Issue Nov Dec 16
Autoliv Inc. manufactures automobile parts, but the company’s real focus is to ensure occupant safety, Steve Brohm says. “We’re doing this because we want to save more lives,” he asserts. “That’s the common thread that comes all the way from the top down to the floors of the company.”
Brohm is the vice president of quality for the electronics group of the Stockholm, Sweden-based company. The company manufactures airbags, seatbelts, steering wheels and safety electronics, including radar, night vision and camera vision systems. Founder Lennart Linblad started Autoliv in 1953 as a car and tractor repair shop.
The company launched its first seatbelt three years later, and became the first to introduce the two- and three-point seat belt system and airbags for front and side impacts. In addition, Autoliv was the first to launch pyrotechnic belt pretensioners and pedestrian protection systems.
Today, Autoliv says it stands as the leader in its niche, with products that save 30,000 lives annually and prevent 10 times as many injuries. “Autoliv pretty much provides something to every [automotive] OEM,” Brohm says, noting that it has nurtured a culture that values innovation for the purpose of saving more lives.
“That’s a pretty cool thing to work on,” he says. “If you talk to any of the people here, they’re pretty pumped about that.”
Communications Manager Tom Hajkus agrees, recalling an instance when the company gave a media tour at its facility in Utah. “A guy in the back of the crowd [stepped away] and talked to a worker folding airbags and asked, ‘What do you do?’”
The worker replied that he saves lives. “It’s fairly unique,” Hajkus says, noting that Autoliv has gained a reputation for being trustworthy among the Big Three in automotive manufacturers as well as other suppliers. “The trust factor makes us one of those companies that has been around and know our stuff.”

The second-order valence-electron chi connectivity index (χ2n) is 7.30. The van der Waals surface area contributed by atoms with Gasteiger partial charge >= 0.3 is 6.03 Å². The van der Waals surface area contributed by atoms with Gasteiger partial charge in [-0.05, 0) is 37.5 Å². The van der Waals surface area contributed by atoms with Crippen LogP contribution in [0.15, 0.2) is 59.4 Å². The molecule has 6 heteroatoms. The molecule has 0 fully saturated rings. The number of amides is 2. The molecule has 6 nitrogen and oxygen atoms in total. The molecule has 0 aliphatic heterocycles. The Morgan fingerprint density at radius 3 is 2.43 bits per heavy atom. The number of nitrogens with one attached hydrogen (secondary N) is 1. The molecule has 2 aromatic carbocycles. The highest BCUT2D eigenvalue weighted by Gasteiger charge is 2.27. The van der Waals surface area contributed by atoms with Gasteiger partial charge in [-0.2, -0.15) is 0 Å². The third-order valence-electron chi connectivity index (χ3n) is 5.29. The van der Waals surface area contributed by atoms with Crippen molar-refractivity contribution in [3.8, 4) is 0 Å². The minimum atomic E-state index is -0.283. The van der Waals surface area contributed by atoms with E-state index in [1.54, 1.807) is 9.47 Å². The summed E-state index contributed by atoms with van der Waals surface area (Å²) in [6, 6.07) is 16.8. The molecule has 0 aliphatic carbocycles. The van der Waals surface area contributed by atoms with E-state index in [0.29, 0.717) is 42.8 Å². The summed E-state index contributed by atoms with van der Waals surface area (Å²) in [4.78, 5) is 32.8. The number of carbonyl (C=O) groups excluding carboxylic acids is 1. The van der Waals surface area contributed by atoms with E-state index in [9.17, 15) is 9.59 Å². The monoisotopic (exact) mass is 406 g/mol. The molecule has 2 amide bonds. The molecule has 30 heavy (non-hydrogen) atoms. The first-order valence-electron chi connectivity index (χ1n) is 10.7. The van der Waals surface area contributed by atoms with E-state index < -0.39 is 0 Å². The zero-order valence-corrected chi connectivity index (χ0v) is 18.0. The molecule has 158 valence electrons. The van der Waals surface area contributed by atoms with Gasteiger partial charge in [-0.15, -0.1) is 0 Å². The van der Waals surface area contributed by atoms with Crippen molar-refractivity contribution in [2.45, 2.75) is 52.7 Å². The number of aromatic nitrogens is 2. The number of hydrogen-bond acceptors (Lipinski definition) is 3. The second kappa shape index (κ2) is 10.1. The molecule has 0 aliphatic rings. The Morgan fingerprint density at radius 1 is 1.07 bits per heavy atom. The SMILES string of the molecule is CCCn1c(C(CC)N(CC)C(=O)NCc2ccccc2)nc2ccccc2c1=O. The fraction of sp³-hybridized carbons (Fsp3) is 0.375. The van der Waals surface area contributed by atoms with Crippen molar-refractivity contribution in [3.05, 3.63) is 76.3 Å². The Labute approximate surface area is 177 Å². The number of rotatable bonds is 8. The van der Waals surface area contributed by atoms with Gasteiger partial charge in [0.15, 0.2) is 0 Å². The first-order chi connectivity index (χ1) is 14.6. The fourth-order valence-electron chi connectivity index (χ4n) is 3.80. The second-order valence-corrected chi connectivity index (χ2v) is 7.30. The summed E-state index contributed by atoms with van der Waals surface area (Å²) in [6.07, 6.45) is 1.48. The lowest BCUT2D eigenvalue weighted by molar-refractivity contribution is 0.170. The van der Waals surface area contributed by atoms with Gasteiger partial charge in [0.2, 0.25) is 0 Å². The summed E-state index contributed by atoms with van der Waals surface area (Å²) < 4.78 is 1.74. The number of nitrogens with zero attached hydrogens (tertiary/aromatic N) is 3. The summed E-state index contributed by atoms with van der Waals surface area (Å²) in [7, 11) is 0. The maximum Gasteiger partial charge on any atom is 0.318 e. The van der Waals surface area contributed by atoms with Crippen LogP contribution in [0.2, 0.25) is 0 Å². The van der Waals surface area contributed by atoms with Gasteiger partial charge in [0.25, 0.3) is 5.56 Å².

Reading the Market
Autoliv has adapted well to changes within its market, including the 2008 economic crash, Brohm says. “History shows that Autoliv was pretty [successful] in adapting to that in a fast or agile way,” he recalls. “Coming out of that, Autoliv was more prepared and [ready] to take action.”
When another recession comes, Autoliv will again be prepared, Brohm predicts. “The industry is obviously cyclical,” he says. “It ebbs and it flows. There will be something like that again. Autoliv has been good at reading the market, understanding and adapting.”
Recently, the company has adapted to the development of self-driving cars in its market. “That is something that is pretty important to Autoliv,” he says. “If you look at the data for accidents and fatalities around the globe, it is highly due to human error, human judgment or distractions.”
Self-driving cars could eliminate those factors, Brohm says. “It’s seen by Autoliv as a primary path towards saving more lives,” he says. “That is what is shaping the industry right now.”
An example of Autoliv’s relentless pursuit to save more lives is found in its recent announcement to partner with Volvo Car Corp. to develop software for automated vehicles, Brohm says.
“This partnership will speed up the pace of developing technology to enable self-driving vehicles for the marketplace,” he says. “It’s good for Volvo in that it speeds up their development cycle, and it’s good for Autoliv that we have access to Volvo’s vehicle development expertise.”
A recent example of Autoliv’s automated driving technology being incorporated into a production vehicle can be found in the Mercedes-Benz E-Class vehicle, which launched at the end of 2015. “Mercedes is proud of that vehicle and Autoliv is proud to be able to make that happen,” Brohm says.
Manufacturing quality is a top priority for Autoliv, but the company does not maintain it through programs or by performing close inspections alone. “It’s very much about the mindset in the culture and the people who make up the organization,” Brohm says.
Autoliv has promoted this mindset through programs such as its “Zero Defect” initiative, Brohm says. “Rather than thinking about PPMs or defects per million, we hold ourselves to a standard of zero defects delivered through operations to our customers,” he explains.
“We’ve had some rather revolutionary examples of success,” he says, noting that some production lines had poor performance when they were measured in PPM. “We take a workshop approach with the production team responsible for each production line to align the team’s focus on identifying the obstacles to zero defect and overcoming those obstacles.